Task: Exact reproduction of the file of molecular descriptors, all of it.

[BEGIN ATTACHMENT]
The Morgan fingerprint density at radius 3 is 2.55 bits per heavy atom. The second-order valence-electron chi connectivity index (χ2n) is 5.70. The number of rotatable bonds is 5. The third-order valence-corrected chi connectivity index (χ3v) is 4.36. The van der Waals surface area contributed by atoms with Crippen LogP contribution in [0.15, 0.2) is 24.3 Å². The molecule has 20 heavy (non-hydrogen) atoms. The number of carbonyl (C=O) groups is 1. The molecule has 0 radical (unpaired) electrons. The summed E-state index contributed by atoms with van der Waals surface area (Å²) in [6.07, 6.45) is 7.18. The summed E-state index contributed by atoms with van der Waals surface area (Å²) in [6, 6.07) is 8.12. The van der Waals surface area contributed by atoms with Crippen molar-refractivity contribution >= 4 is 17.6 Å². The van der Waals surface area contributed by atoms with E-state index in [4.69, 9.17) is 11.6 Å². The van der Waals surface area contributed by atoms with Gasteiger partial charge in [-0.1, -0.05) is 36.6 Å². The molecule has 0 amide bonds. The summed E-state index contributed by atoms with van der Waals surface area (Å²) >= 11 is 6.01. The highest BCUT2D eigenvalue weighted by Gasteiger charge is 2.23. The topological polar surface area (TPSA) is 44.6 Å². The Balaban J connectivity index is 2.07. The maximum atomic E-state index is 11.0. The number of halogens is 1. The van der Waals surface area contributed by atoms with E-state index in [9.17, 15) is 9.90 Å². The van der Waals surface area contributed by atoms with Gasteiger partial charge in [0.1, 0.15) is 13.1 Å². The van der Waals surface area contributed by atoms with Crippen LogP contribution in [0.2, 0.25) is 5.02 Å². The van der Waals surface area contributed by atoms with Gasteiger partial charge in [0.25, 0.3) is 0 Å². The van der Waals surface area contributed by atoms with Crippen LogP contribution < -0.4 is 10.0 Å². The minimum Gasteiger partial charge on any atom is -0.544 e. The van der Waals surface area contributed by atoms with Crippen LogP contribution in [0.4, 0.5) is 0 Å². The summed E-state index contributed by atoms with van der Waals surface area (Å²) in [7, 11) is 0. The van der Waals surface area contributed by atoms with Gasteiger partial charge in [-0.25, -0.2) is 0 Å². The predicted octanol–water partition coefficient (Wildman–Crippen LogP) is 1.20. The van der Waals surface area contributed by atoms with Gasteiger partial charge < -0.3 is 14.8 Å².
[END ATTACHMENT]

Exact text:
The Morgan fingerprint density at radius 3 is 2.55 bits per heavy atom. The second-order valence-electron chi connectivity index (χ2n) is 5.70. The number of rotatable bonds is 5. The third-order valence-corrected chi connectivity index (χ3v) is 4.36. The van der Waals surface area contributed by atoms with Crippen LogP contribution in [0.15, 0.2) is 24.3 Å². The molecule has 20 heavy (non-hydrogen) atoms. The number of carbonyl (C=O) groups is 1. The molecule has 0 radical (unpaired) electrons. The summed E-state index contributed by atoms with van der Waals surface area (Å²) in [6.07, 6.45) is 7.18. The summed E-state index contributed by atoms with van der Waals surface area (Å²) in [6, 6.07) is 8.12. The van der Waals surface area contributed by atoms with Crippen molar-refractivity contribution >= 4 is 17.6 Å². The van der Waals surface area contributed by atoms with E-state index in [4.69, 9.17) is 11.6 Å². The van der Waals surface area contributed by atoms with Gasteiger partial charge in [-0.1, -0.05) is 36.6 Å². The molecule has 0 amide bonds. The summed E-state index contributed by atoms with van der Waals surface area (Å²) >= 11 is 6.01. The highest BCUT2D eigenvalue weighted by Gasteiger charge is 2.23. The topological polar surface area (TPSA) is 44.6 Å². The Balaban J connectivity index is 2.07. The maximum atomic E-state index is 11.0. The number of halogens is 1. The van der Waals surface area contributed by atoms with E-state index in [9.17, 15) is 9.90 Å². The van der Waals surface area contributed by atoms with Gasteiger partial charge in [0.1, 0.15) is 13.1 Å². The van der Waals surface area contributed by atoms with Crippen LogP contribution in [0.2, 0.25) is 5.02 Å². The van der Waals surface area contributed by atoms with Gasteiger partial charge in [0.25, 0.3) is 0 Å². The van der Waals surface area contributed by atoms with Crippen LogP contribution < -0.4 is 10.0 Å². The minimum Gasteiger partial charge on any atom is -0.544 e. The van der Waals surface area contributed by atoms with Crippen LogP contribution in [0.4, 0.5) is 0 Å². The summed E-state index contributed by atoms with van der Waals surface area (Å²) in [7, 11) is 0. The van der Waals surface area contributed by atoms with Gasteiger partial charge in [-0.25, -0.2) is 0 Å². The predicted octanol–water partition coefficient (Wildman–Crippen LogP) is 1.20. The van der Waals surface area contributed by atoms with Gasteiger partial charge < -0.3 is 14.8 Å².